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Mesh importers and exporters.

Tips for New Importers/Exporters/Code

Python can be fast, but only when you use it as little as possible. In general, if you ever have a block which loops through faces and vertices it will be basically unusable with even moderately sized meshes. All operations on face or vertex arrays should be vectorized numpy operations unless absolutely unavoidable. Profiling helps figure out what is slow, but some general advice:


  • Run your test script with ipython -i and profile with magic, i.e. %timeit var.split()
  • Use np.fromstring, np.frombuffer
  • Use str.split or np.fromstring:
In [6]: %timeit np.array(text.split(), dtype=np.float64)
1000 loops, best of 3: 209 µs per loop

In [7]: %timeit np.fromstring(text, sep='\n', dtype=np.float64)
10000 loops, best of 3: 139 µs per loop
  • Use giant format strings rather than looping, appending, or even iterator joining:
In [14]: array = np.random.random((10000,3))

In [15]: %timeit '\n'.join('{}/{}/{}'.format(*row) for row in array)
10 loops, best of 3: 60.3 ms per loop

In [16]: %timeit ('{}/{}/{}\n' * len(array))[:-1].format(*array.flatten())
10 loops, best of 3: 34.3 ms per loop
In [1]: import numpy as np

In [2]: a = np.random.random((10000, 3))

In [3]: %timeit a.sum(axis=1)
10000 loops, best of 3: 157 µs per loop

In [4]: %timeit, [1,1,1])
10000 loops, best of 3: 25.8 µs per loop
  • If you can use it, np.concatenate is usually faster than np.vstack, np.append, or np.column_stack
In [3]: seq = [np.random.random((int(np.random.random() * 1000), 3)) for i in range(1000)]

In [7]: %timeit np.vstack(seq)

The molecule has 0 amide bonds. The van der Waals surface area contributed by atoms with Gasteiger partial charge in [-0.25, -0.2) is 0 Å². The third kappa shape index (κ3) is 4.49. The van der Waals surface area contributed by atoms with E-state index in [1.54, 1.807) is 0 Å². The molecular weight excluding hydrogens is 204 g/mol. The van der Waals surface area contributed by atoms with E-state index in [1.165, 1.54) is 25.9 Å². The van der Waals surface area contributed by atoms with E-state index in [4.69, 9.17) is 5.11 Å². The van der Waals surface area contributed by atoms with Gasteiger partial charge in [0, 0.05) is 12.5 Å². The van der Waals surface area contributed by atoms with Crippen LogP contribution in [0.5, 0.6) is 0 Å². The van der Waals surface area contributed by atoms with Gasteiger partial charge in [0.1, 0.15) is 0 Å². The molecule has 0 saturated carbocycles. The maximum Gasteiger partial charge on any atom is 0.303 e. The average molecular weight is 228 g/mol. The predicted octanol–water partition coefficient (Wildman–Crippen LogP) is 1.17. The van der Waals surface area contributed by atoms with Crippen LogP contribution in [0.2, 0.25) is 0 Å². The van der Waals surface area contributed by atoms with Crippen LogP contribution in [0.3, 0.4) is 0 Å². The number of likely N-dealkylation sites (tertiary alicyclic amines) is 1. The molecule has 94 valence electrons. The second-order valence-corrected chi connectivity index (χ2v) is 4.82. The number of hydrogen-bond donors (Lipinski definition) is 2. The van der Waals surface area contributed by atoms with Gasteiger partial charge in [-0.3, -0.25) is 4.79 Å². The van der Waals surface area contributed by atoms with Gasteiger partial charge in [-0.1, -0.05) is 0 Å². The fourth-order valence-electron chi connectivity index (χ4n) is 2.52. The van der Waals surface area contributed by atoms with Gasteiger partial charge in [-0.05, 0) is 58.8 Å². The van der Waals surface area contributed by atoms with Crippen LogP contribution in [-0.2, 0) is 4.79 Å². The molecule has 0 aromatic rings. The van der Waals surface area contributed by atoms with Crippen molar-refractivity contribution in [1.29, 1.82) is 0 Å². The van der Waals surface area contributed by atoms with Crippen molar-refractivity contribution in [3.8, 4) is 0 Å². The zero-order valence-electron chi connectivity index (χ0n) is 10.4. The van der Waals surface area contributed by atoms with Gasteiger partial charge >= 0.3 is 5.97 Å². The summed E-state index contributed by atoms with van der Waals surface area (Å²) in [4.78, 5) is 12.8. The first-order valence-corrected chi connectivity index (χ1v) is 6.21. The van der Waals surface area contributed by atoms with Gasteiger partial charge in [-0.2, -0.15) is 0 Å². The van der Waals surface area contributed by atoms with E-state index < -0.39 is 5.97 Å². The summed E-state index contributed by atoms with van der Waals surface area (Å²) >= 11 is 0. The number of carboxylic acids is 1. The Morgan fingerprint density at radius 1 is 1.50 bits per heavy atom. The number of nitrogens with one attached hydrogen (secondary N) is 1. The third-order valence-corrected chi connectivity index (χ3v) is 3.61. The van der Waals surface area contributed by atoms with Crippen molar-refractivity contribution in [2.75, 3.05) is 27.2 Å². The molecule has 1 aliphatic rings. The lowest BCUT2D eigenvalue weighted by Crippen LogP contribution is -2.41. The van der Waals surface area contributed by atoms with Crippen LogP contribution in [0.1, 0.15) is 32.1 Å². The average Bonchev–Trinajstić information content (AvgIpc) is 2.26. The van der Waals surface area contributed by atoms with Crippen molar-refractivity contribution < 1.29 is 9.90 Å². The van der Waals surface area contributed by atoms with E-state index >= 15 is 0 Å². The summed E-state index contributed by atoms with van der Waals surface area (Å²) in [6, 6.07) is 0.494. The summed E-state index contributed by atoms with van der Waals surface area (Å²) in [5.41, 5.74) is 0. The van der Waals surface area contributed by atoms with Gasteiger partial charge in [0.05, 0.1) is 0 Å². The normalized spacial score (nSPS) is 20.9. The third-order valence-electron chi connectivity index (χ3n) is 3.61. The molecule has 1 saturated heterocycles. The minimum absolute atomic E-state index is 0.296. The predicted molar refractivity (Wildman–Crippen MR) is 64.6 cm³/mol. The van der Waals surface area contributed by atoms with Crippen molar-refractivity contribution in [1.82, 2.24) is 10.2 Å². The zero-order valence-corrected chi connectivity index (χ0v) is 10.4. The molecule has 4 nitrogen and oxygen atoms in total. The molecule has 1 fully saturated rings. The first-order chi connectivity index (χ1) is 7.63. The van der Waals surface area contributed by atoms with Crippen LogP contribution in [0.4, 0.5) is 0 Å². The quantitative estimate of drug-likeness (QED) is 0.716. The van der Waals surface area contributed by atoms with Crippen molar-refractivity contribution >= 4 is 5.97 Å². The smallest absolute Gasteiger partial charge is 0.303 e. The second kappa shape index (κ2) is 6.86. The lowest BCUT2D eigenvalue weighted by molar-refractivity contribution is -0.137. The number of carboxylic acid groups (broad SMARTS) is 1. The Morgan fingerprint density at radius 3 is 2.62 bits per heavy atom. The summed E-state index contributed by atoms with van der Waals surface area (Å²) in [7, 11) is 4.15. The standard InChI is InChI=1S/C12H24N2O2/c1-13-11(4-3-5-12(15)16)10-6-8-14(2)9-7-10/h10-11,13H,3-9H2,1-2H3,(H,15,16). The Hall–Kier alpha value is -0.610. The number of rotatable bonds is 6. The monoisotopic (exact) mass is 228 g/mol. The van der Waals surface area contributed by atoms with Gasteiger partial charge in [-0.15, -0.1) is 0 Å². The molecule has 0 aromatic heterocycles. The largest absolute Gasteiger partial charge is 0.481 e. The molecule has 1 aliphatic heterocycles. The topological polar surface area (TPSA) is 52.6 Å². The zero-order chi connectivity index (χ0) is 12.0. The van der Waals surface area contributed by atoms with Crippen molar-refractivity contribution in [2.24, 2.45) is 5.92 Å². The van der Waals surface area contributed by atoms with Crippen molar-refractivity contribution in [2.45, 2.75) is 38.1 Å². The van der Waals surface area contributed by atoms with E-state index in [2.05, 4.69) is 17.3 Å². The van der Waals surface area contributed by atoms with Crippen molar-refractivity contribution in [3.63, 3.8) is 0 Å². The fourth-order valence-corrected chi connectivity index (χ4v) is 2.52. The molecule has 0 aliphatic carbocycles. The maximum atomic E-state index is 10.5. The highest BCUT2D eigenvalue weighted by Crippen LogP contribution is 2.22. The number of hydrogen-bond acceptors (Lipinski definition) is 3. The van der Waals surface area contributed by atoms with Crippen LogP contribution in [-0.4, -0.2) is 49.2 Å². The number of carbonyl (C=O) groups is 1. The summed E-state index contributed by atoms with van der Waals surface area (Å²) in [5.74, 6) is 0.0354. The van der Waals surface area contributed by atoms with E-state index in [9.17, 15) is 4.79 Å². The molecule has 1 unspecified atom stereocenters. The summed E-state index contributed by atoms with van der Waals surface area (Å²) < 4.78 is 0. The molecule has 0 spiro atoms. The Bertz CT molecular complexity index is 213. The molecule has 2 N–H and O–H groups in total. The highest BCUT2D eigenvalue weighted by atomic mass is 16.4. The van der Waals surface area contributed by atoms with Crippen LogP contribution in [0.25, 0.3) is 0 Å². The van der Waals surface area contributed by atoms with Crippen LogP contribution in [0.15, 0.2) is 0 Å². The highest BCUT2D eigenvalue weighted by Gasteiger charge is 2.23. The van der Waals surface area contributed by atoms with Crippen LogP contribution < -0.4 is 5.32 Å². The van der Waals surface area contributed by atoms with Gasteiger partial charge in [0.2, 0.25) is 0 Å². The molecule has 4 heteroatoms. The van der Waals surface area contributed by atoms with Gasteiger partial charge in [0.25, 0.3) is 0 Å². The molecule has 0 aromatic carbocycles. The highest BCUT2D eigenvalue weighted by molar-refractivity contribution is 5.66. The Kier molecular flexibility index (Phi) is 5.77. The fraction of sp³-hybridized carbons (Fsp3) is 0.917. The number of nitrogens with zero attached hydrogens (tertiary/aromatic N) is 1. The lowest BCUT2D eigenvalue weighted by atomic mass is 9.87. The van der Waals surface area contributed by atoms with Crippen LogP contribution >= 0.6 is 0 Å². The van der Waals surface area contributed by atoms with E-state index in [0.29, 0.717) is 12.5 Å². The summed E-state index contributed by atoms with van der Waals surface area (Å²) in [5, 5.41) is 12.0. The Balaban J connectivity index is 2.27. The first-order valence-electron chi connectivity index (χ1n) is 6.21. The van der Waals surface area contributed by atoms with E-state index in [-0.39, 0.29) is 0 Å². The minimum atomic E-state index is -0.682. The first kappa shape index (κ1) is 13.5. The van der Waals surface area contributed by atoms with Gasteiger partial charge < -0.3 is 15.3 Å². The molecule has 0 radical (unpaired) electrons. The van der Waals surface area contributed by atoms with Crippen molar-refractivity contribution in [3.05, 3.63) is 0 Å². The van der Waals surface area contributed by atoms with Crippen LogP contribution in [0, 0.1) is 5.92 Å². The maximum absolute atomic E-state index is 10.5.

100 loops, best of 3: 3.48 ms per loop

In [8]: %timeit np.concatenate(seq)
100 loops, best of 3: 2.33 ms per loop
  • Sometimes np.bincount can be used instead of np.unique for a substantial speedup:
In [45]: a = (np.random.random(1000) * 1000).astype(int)

In [46]: set(np.where(np.bincount(a).astype(bool))[0]) == set(np.unique(a))
Out[46]: True

In [47]: %timeit np.where(np.bincount(a).astype(bool))[0]
100000 loops, best of 3: 5.81 µs per loop

In [48]: %timeit np.unique(a)
10000 loops, best of 3: 31.8 µs per loop

Try To Avoid

  • Looping in general, and especially looping on arrays that could have many elements(i.e. vertices and faces). The loop overhead is very high in Python, and if necessary list comprehensions are quite a bit faster probably for scoping reasons.
  • Boolean operations on meshes: they may seem like the answer, but they are nearly always flaky, slow, and unreliable. The best answer is usually to restructure your problem to use some form of vector checks if possible(i.e. dot products, ray tests, etc). Look at trimesh.intersections for examples of problems that could have used a boolean but didn't.